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$3M Gift Prevents Layoffs and Cuts to Pan-STARRS Program

March 18, 2013, 10:59 AM HST · Updated March 18, 4:10 PM
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Courtesy image: Photo of the Pan-STARRS 1 telescope atop Haleakala, Maui by Rob Ratkowski. Photomontage by Karen Teramura using an image of the Trifid Nebula taken with this telescope.

Courtesy image: Photo of the Pan-STARRS 1 telescope atop Haleakalā, Maui by Rob Ratkowski. Photo montage by Karen Teramura using an image of the Trifid Nebula taken with this telescope.

By Wendy Osher

The Pan-STARRS space program, which operates the powerful PS1 telescope atop the summit of Haleakalā on Maui is the recipient of an anonymous $3 million gift.

Officials from the UH Institute for Astronomy say the funding will help the program survive cuts earmarked by Congress last year, and allow astronomy research to continue.

Before receiving the donation, officials said they were looking at having to lay off a team and halt the 2-telescope system project.

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Now officials say, the funding will support construction plans, pay for salaries, preserve science jobs in Hawaii, and bring new knowledge to the world through the most powerful wide-field imaging system on the planet.

“Having already invested $80M in this project, it would have been a tragedy to let this program die, especially since we are so close to finishing,” said Günther Hasinger, director of the UH Institute for Astronomy.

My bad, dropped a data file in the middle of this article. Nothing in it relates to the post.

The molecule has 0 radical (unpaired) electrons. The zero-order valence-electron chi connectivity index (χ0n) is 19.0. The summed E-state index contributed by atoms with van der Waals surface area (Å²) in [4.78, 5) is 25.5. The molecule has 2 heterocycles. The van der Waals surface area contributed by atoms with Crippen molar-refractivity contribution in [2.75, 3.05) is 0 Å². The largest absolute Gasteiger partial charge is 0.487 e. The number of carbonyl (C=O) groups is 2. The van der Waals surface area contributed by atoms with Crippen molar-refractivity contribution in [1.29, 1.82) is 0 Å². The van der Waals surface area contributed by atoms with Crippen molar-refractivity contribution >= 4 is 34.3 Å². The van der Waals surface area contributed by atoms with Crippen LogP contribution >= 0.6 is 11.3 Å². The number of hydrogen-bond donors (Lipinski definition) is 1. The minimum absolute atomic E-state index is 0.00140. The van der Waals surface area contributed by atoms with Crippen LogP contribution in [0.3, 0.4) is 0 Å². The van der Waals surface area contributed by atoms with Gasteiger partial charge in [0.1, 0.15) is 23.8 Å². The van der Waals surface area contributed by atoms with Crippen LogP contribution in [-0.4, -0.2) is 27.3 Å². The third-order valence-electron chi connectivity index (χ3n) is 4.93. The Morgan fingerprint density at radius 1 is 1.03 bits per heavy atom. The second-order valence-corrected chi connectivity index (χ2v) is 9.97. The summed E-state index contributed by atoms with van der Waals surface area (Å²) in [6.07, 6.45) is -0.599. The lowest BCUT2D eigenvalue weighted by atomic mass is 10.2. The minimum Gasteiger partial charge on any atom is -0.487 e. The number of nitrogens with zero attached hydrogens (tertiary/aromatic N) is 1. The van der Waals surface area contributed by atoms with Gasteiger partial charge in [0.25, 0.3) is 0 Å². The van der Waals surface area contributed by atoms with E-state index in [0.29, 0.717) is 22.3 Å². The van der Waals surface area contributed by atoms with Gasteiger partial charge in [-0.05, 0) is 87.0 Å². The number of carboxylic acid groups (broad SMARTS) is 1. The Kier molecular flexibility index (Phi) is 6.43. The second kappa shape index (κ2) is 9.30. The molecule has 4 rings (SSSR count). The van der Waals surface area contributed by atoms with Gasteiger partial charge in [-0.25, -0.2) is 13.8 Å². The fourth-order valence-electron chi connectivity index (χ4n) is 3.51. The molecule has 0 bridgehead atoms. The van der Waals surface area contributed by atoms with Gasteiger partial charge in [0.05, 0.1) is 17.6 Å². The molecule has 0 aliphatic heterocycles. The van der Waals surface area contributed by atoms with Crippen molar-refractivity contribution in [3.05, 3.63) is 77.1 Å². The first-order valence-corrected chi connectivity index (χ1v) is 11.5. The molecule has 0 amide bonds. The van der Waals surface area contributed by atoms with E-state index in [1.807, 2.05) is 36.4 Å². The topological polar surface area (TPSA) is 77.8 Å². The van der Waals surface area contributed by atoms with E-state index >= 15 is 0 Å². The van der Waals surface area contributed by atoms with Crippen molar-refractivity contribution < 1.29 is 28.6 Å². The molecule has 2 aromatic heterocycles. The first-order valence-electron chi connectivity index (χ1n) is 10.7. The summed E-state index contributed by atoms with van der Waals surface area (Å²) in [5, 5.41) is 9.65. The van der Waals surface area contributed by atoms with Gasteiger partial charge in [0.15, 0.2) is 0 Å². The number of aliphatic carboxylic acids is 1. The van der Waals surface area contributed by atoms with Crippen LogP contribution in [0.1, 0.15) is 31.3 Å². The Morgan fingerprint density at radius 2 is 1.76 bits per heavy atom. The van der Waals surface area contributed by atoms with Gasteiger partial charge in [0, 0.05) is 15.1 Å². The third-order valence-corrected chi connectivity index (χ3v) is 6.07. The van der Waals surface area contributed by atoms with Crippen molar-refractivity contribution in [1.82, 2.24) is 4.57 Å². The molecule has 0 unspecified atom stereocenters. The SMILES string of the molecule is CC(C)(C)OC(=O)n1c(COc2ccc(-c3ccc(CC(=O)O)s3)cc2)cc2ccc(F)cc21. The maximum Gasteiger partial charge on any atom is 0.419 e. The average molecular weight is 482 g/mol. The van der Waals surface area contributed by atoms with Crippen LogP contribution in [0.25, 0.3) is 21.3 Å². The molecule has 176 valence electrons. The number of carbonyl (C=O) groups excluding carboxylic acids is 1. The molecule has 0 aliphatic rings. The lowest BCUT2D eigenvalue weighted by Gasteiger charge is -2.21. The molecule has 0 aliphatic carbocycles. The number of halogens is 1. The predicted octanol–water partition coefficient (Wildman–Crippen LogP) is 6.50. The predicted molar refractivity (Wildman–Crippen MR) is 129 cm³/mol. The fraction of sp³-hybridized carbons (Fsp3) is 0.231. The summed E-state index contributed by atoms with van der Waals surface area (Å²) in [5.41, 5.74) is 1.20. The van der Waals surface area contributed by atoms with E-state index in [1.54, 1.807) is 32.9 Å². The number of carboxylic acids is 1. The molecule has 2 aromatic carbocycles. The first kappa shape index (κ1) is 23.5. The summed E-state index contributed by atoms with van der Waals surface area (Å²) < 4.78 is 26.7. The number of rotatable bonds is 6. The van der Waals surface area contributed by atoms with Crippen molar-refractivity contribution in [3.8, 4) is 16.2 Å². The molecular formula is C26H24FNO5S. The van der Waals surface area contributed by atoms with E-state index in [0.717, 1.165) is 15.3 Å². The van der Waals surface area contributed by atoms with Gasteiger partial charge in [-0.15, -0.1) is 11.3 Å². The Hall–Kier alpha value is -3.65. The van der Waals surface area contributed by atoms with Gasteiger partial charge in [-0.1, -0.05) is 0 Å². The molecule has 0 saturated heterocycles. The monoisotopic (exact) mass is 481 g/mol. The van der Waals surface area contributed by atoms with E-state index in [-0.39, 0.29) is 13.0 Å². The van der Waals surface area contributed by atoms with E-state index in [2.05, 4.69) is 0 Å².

“Having to lay off our staff would have had long-term implications for Hawaii’s international leadership in astronomy. It has taken years to build up the qualified team we have here and would take years to rebuild our areas of expertise. Our team members and indeed our entire research community are deeply grateful to our donors for funding this research and literally saving jobs,” said Hasinger.

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Since it became operational in 2010, the PS1 telescope has discovered more than 345 near-Earth asteroids, and 19 previously unobserved comets.

The Institute for Astronomy at UH Mānoa is building a second telescope, PS2, nearby–about 50 feet north of PS1.  It is considered the second component to the project initiative.

According to the Institute for Astronomy website, under normal operation PS1 and PS2 will be pointed at the same patch of sky.  Scientists say resulting images would be stacked, resulting in significant improvements in signal to noise ratio and faster elimination of detector artifacts.

“Once PS2 is completed this year, the Pan-STARRS system will be by far the most powerful wide-field imaging system in existence,” said Dr. Nick Kaiser, principal investigator of Pan-STARRS at IfA.  “This project involves multiple experts from around the globe and is critical to the science community’s ability to fully utilize new technology and tools being brought online,” said Dr. Kaiser.

“The donors saw this partnership as an opportunity to help advance the research economy in Hawai‘i,” said UH Foundation Vice President for Development Greg Willems.

“The University of Hawai‘i is committed to doubling the research production of the University over the next decade. Critical to that plan is retaining and recruiting extraordinary talent. The Pan-STARRS team that had been assembled after years of strategic recruitment was at risk of being lost, and the donors recognized the need to preserve this team,” said Willems in a media release.

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